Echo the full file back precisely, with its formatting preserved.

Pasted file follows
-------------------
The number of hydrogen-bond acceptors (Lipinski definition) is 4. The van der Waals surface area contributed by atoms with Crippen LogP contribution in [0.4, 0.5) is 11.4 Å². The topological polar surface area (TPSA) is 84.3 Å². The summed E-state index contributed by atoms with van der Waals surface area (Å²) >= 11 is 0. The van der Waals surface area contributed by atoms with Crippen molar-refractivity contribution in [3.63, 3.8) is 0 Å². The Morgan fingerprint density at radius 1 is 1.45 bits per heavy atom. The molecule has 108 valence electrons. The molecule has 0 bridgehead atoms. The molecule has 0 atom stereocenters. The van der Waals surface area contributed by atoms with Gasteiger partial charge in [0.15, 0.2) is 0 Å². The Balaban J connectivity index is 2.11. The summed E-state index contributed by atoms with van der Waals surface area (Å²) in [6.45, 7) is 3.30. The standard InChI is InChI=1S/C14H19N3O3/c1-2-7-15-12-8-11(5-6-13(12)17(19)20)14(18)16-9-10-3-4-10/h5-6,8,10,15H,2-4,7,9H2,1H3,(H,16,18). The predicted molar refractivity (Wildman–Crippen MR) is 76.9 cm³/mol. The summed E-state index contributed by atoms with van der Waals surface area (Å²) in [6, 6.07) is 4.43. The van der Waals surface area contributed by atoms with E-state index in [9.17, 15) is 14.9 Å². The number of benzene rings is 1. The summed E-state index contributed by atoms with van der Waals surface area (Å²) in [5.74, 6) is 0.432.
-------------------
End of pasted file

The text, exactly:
The number of hydrogen-bond acceptors (Lipinski definition) is 4. The van der Waals surface area contributed by atoms with Crippen LogP contribution in [0.4, 0.5) is 11.4 Å². The topological polar surface area (TPSA) is 84.3 Å². The summed E-state index contributed by atoms with van der Waals surface area (Å²) >= 11 is 0. The van der Waals surface area contributed by atoms with Crippen molar-refractivity contribution in [3.63, 3.8) is 0 Å². The Morgan fingerprint density at radius 1 is 1.45 bits per heavy atom. The molecule has 108 valence electrons. The molecule has 0 bridgehead atoms. The molecule has 0 atom stereocenters. The van der Waals surface area contributed by atoms with Gasteiger partial charge in [0.15, 0.2) is 0 Å². The Balaban J connectivity index is 2.11. The summed E-state index contributed by atoms with van der Waals surface area (Å²) in [6.45, 7) is 3.30. The standard InChI is InChI=1S/C14H19N3O3/c1-2-7-15-12-8-11(5-6-13(12)17(19)20)14(18)16-9-10-3-4-10/h5-6,8,10,15H,2-4,7,9H2,1H3,(H,16,18). The predicted molar refractivity (Wildman–Crippen MR) is 76.9 cm³/mol. The summed E-state index contributed by atoms with van der Waals surface area (Å²) in [6, 6.07) is 4.43. The van der Waals surface area contributed by atoms with E-state index in [9.17, 15) is 14.9 Å². The number of benzene rings is 1. The summed E-state index contributed by atoms with van der Waals surface area (Å²) in [5.74, 6) is 0.432.